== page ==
I didn’t think I was going to have a daughter. Six years ago today, I was extremely pregnant, waddling through the holidays and singing Christmas carols to the little boy in my tummy. I was planning, imagining, and eagerly anticipating the year and the lifetime ahead as the mother of a son.
My husband and I considered ourselves to be progressive, open-minded, and forward-thinking people. We had taken that sociology class in college where you learn that boy babies are carried facing outward, thrust assertively into the world even as infants, while girl babies are held with their faces snuggled gently and protectively into their mother’s soft breast. So we knew that gender was highly socially constructed. But we also knew that some mysterious thing called “gender” felt… well, “natural” to us. Even though I’m not a very “girlie” girl, I still felt very comfortable being labeled as a woman; my husband felt very steady in being identified as a man. I had always identified with other females – with the way we communicated, with the games we liked to play as girls, the movies we chose to watch. And my husband had always identified with “guy stuff” – comic books and Legos in childhood, action movies and martial arts as a teenager, a “male” career in technology as an adult. And based on these experiences, we expected certain things from the child – the male child – that was about to arrive.
And then, shortly after Christmas six years ago… she arrived. We didn’t know yet that she wasn’t a boy, of course. That came a few years later, when she got a hold of a pink Tinker Bell nightie and wouldn’t take it off for weeks. And then there was the announcement, shortly after her third birthday, that she was actually a girl.
The holidays are thick with family traditions. In my family, we always dressed up for the big Christmas party with our relatives. One year, my Norwegian grandmother returned from a trip home to Oslo with matching dresses for me and my younger sister. They were traditional Norwegian bunod dresses, with long black skirts and embroidered red bodices. My brother didn’t get one, of course. This was a girl thing. We loved those dresses. They were exotic and beautiful and though we would not have been able to put it into words, we knew that those dresses represented something important about our heritage and about what it meant to be a woman in our family. The relatives oohed and aahed at the wonder of us – two little women carrying on something ancient and vital.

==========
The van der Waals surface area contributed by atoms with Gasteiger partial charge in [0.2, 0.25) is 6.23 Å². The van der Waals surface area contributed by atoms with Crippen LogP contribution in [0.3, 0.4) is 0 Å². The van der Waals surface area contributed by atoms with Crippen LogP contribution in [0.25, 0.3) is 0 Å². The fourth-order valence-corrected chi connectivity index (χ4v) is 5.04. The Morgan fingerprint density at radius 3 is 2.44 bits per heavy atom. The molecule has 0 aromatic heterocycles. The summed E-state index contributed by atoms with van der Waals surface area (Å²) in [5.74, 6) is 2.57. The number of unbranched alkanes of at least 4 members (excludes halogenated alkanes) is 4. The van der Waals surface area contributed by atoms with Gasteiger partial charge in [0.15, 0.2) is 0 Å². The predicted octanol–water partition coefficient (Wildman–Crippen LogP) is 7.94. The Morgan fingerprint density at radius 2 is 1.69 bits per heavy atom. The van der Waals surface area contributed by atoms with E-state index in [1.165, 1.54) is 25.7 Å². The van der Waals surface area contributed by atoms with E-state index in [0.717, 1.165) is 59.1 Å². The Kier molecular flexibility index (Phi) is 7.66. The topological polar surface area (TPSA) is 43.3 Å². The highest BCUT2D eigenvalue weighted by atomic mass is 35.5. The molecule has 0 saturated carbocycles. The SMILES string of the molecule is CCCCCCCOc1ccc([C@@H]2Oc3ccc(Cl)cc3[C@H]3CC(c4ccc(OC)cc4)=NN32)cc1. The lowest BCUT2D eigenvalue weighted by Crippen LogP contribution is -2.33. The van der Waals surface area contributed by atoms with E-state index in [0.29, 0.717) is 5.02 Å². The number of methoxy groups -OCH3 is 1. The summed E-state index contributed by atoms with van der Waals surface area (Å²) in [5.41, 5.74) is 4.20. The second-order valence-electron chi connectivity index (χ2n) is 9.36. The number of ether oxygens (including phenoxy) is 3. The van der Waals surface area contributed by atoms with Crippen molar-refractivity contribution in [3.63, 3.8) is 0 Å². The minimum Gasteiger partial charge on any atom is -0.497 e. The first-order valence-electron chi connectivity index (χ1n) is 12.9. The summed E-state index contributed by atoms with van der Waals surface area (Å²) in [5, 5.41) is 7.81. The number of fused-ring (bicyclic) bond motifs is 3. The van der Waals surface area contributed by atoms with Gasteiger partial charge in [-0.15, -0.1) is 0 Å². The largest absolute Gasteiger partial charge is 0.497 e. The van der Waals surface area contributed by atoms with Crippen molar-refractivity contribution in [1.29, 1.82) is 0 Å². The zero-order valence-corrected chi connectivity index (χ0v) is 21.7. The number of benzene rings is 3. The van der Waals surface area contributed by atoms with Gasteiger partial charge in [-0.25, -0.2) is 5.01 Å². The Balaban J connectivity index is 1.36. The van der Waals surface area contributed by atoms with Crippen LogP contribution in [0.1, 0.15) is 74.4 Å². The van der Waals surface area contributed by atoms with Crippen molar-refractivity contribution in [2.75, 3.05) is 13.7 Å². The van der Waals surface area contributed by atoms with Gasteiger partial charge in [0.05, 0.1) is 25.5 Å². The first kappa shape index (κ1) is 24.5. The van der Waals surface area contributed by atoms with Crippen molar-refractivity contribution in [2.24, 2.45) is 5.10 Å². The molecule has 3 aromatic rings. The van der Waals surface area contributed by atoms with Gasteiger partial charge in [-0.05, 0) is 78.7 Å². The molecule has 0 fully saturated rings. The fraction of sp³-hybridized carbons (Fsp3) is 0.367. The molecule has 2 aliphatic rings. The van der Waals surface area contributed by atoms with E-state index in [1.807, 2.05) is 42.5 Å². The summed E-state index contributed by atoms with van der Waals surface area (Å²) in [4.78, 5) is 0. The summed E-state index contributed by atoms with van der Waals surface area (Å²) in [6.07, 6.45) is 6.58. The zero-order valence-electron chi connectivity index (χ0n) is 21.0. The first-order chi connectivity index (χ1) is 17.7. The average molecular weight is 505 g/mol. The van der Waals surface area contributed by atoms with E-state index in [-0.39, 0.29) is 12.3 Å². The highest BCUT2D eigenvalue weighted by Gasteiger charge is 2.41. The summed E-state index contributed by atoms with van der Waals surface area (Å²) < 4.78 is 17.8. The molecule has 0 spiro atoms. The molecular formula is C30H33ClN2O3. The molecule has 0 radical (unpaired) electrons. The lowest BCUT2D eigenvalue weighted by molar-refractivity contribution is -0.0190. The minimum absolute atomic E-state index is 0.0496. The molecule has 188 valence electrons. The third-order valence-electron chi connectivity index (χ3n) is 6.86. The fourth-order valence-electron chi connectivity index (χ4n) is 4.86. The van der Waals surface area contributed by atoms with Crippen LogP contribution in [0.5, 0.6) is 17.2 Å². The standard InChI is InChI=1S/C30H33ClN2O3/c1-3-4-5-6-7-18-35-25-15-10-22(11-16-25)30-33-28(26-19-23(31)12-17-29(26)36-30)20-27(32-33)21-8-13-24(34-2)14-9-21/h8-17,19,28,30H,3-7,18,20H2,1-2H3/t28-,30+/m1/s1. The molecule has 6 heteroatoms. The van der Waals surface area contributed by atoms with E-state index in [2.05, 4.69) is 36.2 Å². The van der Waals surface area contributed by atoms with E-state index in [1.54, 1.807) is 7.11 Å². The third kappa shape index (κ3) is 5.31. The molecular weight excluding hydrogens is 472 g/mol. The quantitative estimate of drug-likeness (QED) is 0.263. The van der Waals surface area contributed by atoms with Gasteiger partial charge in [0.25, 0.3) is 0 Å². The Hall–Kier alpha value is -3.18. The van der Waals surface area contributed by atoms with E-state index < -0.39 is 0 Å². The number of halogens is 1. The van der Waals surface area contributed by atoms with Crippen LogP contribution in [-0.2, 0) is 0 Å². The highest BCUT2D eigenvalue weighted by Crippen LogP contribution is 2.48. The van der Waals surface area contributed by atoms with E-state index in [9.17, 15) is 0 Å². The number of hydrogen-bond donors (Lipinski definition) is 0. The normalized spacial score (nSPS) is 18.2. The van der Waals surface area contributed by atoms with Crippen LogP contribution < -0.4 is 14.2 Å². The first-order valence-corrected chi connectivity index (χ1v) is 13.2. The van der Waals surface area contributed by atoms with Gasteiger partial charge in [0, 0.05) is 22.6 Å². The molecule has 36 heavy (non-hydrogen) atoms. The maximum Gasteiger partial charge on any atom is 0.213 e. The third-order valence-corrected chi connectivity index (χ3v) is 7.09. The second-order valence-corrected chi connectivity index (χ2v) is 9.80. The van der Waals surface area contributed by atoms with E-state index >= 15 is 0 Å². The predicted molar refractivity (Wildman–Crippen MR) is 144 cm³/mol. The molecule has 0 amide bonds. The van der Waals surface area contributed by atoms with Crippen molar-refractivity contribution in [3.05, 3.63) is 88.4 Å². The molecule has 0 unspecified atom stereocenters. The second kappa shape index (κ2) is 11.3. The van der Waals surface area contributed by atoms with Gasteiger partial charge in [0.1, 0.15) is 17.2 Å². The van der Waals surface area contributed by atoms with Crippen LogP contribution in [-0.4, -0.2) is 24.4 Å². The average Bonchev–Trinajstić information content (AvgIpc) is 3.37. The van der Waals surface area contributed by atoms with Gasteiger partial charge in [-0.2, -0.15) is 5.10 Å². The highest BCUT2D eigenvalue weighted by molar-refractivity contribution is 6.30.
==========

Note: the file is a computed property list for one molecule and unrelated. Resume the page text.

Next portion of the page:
When my aunt emailed me the details for this year’s big family Christmas party, I remembered those dresses. I tracked them down – an older cousin had them in her closet. Her daughters had worn them a few years ago. I hadn’t thought of them until now. I hadn’t thought I’d need them because I had a son.
I don’t know what it means that M. is a girl, frankly. Perhaps all that matters is that she feels she is one, just like I do. I asked her if she wanted to wear the bunod to the family party. I told her that I had worn it when I was her age. I told her she could choose what she wore. There was also the pretty velvet Christmas dress my mom had bought her. I was a bit surprised when she didn’t hesitate to choose the bunod. Perhaps she understood, just like I had, that it represented something important. Or maybe she just thought it was pretty. It sure looked beautiful on her at the party. The women of the family oohed and aahed at the wonder of her, and she knew without a doubt that she was one of them.